I’ve spent too much time in hospital. I’m tired of living by a regime. I want to be able to wake up when I want. I want to work.

And suddenly I’m getting there! This Wednesday I had my section lifted! It’s been the best part of two years since I was free. There is no better feeling that sitting out in the park knowing I can sit in the park enjoying the sun and not being limited to 1 hour. I can walk as far as I want. It’s such a weight off. I’ve worked so hard to get this far and I’m going to keep working.  I have the most incredible family, friends and boyfriend, even when I’ve felt alone, I haven’t been. They’ve been there, every step of the way. I have a 2:1 degree in microbiology and I’m going to use it.

My mental health story doesn’t end here, it keep going but changing course. Two years ago, I was desperate to die. Now? I’m desperate to live.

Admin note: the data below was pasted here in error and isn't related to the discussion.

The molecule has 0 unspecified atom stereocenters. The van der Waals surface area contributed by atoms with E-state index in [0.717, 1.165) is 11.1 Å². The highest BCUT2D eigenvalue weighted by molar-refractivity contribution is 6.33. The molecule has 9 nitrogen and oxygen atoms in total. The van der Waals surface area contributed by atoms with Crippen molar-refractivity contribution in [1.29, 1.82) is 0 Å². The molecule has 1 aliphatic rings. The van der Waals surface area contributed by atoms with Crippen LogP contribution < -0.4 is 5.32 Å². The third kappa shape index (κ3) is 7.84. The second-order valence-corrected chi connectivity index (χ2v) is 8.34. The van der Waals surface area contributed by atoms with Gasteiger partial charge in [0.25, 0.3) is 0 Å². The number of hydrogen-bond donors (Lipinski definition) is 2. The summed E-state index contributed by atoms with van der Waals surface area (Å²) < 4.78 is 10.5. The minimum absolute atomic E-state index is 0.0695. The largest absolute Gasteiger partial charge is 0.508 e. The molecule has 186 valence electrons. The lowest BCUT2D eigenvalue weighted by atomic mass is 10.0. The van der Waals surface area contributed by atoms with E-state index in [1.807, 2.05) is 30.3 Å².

DBT; a realisation.

Sat in the corner of my room, tying a ligature round my neck. Pinned to the floor and injected. Lying on a bed being wheeled through for ECT. Fainting and being sent to hospital for glucose multiple times. Being watched 24/7 for over 8 months, no privacy at all. Having a CT scan after headbanging. I came into hospital very unwell and there’s a lot I can’t remember, but I’ll never forget these things.

Thankfully I’m so much further on, the idea of tying a ligature is so far away, I never kick off. I am compliant. Those baby steps I mentioned in my last post? They’ve turned into giant leaps. I’m sat here at home on overnight leave, I’ve been out to town with mum and exercised my debit card! I’ve helped cook lunch. I’ve cleaned the kitchen. This time last year I was just starting to have home leave, escorted by a member of staff for 8 hours only. Now I’m a completely different person.

On Wednesday I completed my second and final cycle of DBT. I remember a year ago starting on the programme I was so, well, obstinate that it wouldn’t work. I didn’t understand it. I couldn’t open myself to it. Now I look back and it has helped me so much.  There were four modules; emotional regulation, distress tolerance, interpersonal effectiveness and mindfulness. Each taught me skills I can use to live with, control and maybe even overcome my illnesses.